In the context of database benchmarks we cannot ignore I/O, as pretty much has been done so far by BSBM.
There are two approaches:
run twice or otherwise make sure one runs from memory and forget about I/O, or
make rules and metrics for warm-up.
We will see if the second is possible with BSBM.
From this starting point, we look at various ways of scheduling I/O in Virtuoso using a 1000 Mt BSBM database on sets of each of HDDs (hard disk devices) and SSDs (solid-state storage devices). We will see that SSDs in this specific application can make a significant difference.
In this test we have the same 4 stripes of a 1000 Mt BSBM database on each of two storage arrays.
We make sure that the files are not in OS cache by filling it with other big files, reading a total of 120 GB off SSDs with `cat file > /dev/null`.
`cat file > /dev/null`
The configuration files are as in the report on the 1000 Mt run. We note as significant that we have a few file descriptors for each stripe, and that read-ahead for each is handled by its own thread.
Two different read-ahead schemes are used:
With 6 Single, if a 2MB extent gets a second read within a given time after the first, the whole extent is scheduled for background read.
With 7 Single, as an index search is vectored, we know a large number of values to fetch at one time and these values are sorted into an ascending sequence. Therefore, by looking at a node in an index tree, we can determine which sub-trees will be accessed and schedule these for read-ahead, skipping any that will not be accessed.
In either model, a sequential scan touching more than a couple of consecutive index leaf pages triggers a read-ahead, to the end of the scanned range or to the next 3000 index leaves, whichever comes first. However, there are no sequential scans of significant size in BSBM.
There are a few different possibilities for the physical I/O:
Using a separate read system call for each page. There may be several open file descriptors on a file so that many such calls can proceed concurrently on different threads; the OS will order the operations.
A thread finds it needs a page and reads it.
Using Unix asynchronous I/O, aio.h, with the aio_* and lio_listio functions.
Using single-read system calls for adjacent pages. In this way, the drive sees longer requests and should give better throughput. If there are short gaps in the sequence, the gaps are also read, wasting bandwidth but saving on latency.
The two latter apply only to bulk I/O that are scheduled on background threads, one per independently-addressable device (HDD, SSD, or RAID-set). These bulk-reads operate on an elevator model, keeping a sorted queue of things to read or write and moving through this queue from start to end. At any time, the queue may get more work from other threads.
There is a further choice when seeing single-page random requests. They can either go to the elevator or they can be done in place. Taking the elevator is presumably good for throughput but bad for latency. In general, the elevator should have a notion of fairness; these matters are discussed in the CWI collaborative scan paper. Here we do not have long queries, so we do not have to talk about elevator policies or scan sharing; there are no scans. We may touch on these questions later with the column store, the BSBM BI mix, and TPC-H.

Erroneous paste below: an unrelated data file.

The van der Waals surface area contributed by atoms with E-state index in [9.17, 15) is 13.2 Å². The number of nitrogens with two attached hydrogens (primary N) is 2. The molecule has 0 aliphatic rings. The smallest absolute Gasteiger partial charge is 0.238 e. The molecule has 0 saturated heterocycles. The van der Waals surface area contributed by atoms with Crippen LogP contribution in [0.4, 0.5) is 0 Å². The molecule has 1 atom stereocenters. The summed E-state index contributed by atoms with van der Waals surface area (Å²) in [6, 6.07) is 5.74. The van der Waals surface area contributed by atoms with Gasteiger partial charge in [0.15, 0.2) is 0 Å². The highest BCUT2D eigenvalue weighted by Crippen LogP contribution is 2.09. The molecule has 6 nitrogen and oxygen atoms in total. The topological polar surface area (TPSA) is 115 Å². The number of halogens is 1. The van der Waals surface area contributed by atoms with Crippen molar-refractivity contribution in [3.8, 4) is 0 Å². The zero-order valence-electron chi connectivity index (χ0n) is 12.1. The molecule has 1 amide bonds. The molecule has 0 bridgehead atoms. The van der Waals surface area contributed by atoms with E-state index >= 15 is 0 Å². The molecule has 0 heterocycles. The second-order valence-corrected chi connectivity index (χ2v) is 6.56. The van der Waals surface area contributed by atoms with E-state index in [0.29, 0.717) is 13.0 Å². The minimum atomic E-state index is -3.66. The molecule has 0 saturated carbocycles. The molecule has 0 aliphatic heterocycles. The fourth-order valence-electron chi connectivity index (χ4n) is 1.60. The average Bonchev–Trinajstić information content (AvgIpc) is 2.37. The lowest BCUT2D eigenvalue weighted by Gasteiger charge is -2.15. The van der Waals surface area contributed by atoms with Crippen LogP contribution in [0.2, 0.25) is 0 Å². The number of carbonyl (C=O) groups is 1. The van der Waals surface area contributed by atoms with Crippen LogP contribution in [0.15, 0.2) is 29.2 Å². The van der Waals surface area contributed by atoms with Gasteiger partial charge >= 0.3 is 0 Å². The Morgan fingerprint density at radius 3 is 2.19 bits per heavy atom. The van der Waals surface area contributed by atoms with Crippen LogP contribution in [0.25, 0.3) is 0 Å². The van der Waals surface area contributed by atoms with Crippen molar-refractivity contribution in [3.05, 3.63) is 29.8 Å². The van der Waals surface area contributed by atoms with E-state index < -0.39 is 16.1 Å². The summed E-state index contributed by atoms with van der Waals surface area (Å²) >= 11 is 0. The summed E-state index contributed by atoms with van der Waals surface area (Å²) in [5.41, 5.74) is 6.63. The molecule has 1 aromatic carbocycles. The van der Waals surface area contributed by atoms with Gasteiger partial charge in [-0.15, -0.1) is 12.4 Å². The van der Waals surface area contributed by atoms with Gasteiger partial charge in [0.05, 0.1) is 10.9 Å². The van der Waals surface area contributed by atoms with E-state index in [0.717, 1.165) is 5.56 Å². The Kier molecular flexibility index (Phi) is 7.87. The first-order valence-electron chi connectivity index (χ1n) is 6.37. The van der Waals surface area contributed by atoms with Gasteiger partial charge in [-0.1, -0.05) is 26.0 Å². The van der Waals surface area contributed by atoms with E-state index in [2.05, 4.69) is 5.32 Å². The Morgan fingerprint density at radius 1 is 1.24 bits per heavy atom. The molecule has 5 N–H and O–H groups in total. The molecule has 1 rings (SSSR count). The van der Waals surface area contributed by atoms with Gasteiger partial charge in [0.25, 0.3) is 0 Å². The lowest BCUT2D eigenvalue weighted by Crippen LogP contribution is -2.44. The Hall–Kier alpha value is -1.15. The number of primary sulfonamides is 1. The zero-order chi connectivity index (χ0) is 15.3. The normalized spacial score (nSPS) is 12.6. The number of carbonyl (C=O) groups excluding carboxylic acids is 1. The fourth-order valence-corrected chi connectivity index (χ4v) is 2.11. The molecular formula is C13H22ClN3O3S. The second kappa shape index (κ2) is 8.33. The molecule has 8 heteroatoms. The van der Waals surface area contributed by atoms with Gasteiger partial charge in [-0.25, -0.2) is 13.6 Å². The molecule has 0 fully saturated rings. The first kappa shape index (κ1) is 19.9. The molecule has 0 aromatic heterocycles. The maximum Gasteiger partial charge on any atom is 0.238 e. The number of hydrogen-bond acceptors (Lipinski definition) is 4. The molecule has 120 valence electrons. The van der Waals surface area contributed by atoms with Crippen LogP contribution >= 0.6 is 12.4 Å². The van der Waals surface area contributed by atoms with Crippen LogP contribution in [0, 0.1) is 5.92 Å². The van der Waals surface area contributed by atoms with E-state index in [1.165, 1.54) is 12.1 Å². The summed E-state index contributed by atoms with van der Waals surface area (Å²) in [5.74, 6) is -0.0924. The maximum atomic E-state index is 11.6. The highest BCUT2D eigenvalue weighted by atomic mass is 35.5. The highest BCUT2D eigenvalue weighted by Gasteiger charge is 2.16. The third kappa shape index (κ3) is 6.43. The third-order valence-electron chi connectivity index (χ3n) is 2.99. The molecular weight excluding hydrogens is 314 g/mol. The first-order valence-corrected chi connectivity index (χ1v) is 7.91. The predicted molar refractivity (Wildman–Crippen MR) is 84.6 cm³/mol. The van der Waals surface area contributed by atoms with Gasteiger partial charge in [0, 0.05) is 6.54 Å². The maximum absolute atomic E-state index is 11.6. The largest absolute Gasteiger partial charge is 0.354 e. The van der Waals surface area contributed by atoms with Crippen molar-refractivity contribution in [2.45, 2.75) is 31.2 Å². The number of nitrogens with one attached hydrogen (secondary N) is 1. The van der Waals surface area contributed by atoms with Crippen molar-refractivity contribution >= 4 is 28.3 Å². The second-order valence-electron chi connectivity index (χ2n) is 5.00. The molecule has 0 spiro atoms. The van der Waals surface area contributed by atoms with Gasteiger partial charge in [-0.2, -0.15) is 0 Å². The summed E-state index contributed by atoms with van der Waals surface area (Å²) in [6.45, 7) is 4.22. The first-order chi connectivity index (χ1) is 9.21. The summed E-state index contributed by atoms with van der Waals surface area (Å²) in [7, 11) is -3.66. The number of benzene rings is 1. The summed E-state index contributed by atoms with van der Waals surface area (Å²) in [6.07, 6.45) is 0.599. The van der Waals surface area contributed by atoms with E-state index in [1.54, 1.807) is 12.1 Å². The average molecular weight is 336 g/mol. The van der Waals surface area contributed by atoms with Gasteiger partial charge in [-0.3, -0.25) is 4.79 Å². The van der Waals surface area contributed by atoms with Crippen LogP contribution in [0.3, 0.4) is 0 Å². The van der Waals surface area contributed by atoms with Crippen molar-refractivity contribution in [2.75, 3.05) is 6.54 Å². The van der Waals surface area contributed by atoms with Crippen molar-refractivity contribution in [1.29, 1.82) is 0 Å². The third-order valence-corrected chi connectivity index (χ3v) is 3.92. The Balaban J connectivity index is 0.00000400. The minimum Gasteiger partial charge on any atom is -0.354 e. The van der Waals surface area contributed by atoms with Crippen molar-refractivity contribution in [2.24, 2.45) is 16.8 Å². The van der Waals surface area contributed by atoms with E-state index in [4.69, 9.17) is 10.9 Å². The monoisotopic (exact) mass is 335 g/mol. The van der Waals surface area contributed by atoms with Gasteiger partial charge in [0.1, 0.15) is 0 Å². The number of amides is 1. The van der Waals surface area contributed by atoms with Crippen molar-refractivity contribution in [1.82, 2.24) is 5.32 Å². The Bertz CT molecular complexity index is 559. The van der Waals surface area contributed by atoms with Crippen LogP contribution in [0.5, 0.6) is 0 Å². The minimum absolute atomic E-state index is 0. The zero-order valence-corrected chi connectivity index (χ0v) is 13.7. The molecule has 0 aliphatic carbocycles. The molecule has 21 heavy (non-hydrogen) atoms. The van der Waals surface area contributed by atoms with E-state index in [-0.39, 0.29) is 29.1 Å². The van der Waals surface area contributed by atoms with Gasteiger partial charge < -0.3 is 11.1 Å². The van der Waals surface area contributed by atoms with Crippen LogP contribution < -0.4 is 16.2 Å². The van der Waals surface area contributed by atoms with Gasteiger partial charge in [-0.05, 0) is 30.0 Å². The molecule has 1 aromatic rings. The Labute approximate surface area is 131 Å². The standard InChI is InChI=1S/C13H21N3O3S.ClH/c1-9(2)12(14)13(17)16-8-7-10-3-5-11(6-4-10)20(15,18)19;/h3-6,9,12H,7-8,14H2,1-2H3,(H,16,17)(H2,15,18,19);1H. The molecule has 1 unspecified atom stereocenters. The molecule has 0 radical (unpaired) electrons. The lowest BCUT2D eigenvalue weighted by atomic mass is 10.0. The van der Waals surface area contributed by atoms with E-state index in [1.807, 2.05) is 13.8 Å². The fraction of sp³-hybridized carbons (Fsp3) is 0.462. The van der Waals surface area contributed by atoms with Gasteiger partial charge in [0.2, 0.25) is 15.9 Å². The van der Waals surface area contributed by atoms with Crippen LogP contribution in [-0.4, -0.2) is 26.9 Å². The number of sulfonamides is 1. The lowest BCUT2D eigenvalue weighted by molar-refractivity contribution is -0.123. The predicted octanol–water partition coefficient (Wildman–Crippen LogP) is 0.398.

While we may know principles, I/O has always given us surprises; the only way to optimize this is to measure.
The metric we try to optimize here is the time it takes for a multiuser BSBM run starting from cold cache to get to 1200% CPU. When running from memory, the CPU is around 1350% for the system in question.
This depends on getting I/O throughput, which in turn depends on having a lot of speculative reading since the workload itself does not give any long stretches to read.
The test driver is set at 16 clients, and the run continues for 2000 query mixes or until target throughput is reached. Target throughput is deemed reached after the first 20 second stretch with CPU at 1200% or higher.
The meter is a stored procedure that records the CPU time, count of reads, cumulative elapsed time spent waiting for I/O, and other metrics. The code for this procedure (for 7 Single; this file will not work on Virtuoso 6 or earlier) is available here.
The database space allocation gives each index a number of 2MB segments, each with 256 8K pages. When a page splits, the new page is allocated from the same extent if possible, or from a specific second extent which is designated as the overflow extent of this extent. This scheme provides for a sort of pseudo-locality within extents over random insert order. Thus there is a chance that pre-reading an extent will get key values in the same range a the ones on the page being requested in the first place. At least the pre-read pages will be from the same index tree. There are insertion orders that do not create good locality with this allocation scheme, though. In order to generally improve locality, one could shuffle pages of an all-dirty subtree before writing this out so as to have physical order match key order. We will look at some tricks in this vein with the column store.